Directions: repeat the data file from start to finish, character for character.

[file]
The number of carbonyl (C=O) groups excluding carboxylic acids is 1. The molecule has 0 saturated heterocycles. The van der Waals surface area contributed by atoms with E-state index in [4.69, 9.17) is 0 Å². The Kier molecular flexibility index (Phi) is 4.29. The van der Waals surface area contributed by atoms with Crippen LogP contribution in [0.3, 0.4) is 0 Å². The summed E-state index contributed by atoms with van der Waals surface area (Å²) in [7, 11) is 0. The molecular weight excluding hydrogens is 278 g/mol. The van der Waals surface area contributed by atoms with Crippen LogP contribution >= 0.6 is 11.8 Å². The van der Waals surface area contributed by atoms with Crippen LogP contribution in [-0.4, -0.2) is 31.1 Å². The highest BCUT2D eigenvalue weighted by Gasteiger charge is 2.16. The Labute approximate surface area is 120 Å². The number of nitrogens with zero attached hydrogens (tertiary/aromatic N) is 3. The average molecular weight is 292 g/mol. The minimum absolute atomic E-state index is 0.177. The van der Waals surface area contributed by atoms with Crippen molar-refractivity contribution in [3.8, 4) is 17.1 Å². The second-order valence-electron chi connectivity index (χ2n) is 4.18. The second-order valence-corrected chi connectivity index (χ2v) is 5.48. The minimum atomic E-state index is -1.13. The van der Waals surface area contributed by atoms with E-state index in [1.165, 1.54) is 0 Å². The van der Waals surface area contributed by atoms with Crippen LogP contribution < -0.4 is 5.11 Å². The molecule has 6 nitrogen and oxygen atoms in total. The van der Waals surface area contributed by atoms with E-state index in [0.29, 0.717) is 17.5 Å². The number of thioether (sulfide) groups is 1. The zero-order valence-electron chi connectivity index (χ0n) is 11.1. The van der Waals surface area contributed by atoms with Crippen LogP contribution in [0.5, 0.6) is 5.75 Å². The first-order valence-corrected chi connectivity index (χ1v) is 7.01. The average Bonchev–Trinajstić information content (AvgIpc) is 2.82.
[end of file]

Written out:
The number of carbonyl (C=O) groups excluding carboxylic acids is 1. The molecule has 0 saturated heterocycles. The van der Waals surface area contributed by atoms with E-state index in [4.69, 9.17) is 0 Å². The Kier molecular flexibility index (Phi) is 4.29. The van der Waals surface area contributed by atoms with Crippen LogP contribution in [0.3, 0.4) is 0 Å². The summed E-state index contributed by atoms with van der Waals surface area (Å²) in [7, 11) is 0. The molecular weight excluding hydrogens is 278 g/mol. The van der Waals surface area contributed by atoms with Crippen LogP contribution >= 0.6 is 11.8 Å². The van der Waals surface area contributed by atoms with Crippen LogP contribution in [-0.4, -0.2) is 31.1 Å². The highest BCUT2D eigenvalue weighted by Gasteiger charge is 2.16. The Labute approximate surface area is 120 Å². The number of nitrogens with zero attached hydrogens (tertiary/aromatic N) is 3. The average molecular weight is 292 g/mol. The minimum absolute atomic E-state index is 0.177. The van der Waals surface area contributed by atoms with Crippen molar-refractivity contribution in [3.8, 4) is 17.1 Å². The second-order valence-electron chi connectivity index (χ2n) is 4.18. The second-order valence-corrected chi connectivity index (χ2v) is 5.48. The minimum atomic E-state index is -1.13. The van der Waals surface area contributed by atoms with E-state index in [1.165, 1.54) is 0 Å². The van der Waals surface area contributed by atoms with Crippen LogP contribution < -0.4 is 5.11 Å². The molecule has 6 nitrogen and oxygen atoms in total. The van der Waals surface area contributed by atoms with E-state index in [0.29, 0.717) is 17.5 Å². The number of thioether (sulfide) groups is 1. The zero-order valence-electron chi connectivity index (χ0n) is 11.1. The van der Waals surface area contributed by atoms with Crippen LogP contribution in [0.5, 0.6) is 5.75 Å². The first-order valence-corrected chi connectivity index (χ1v) is 7.01. The average Bonchev–Trinajstić information content (AvgIpc) is 2.82.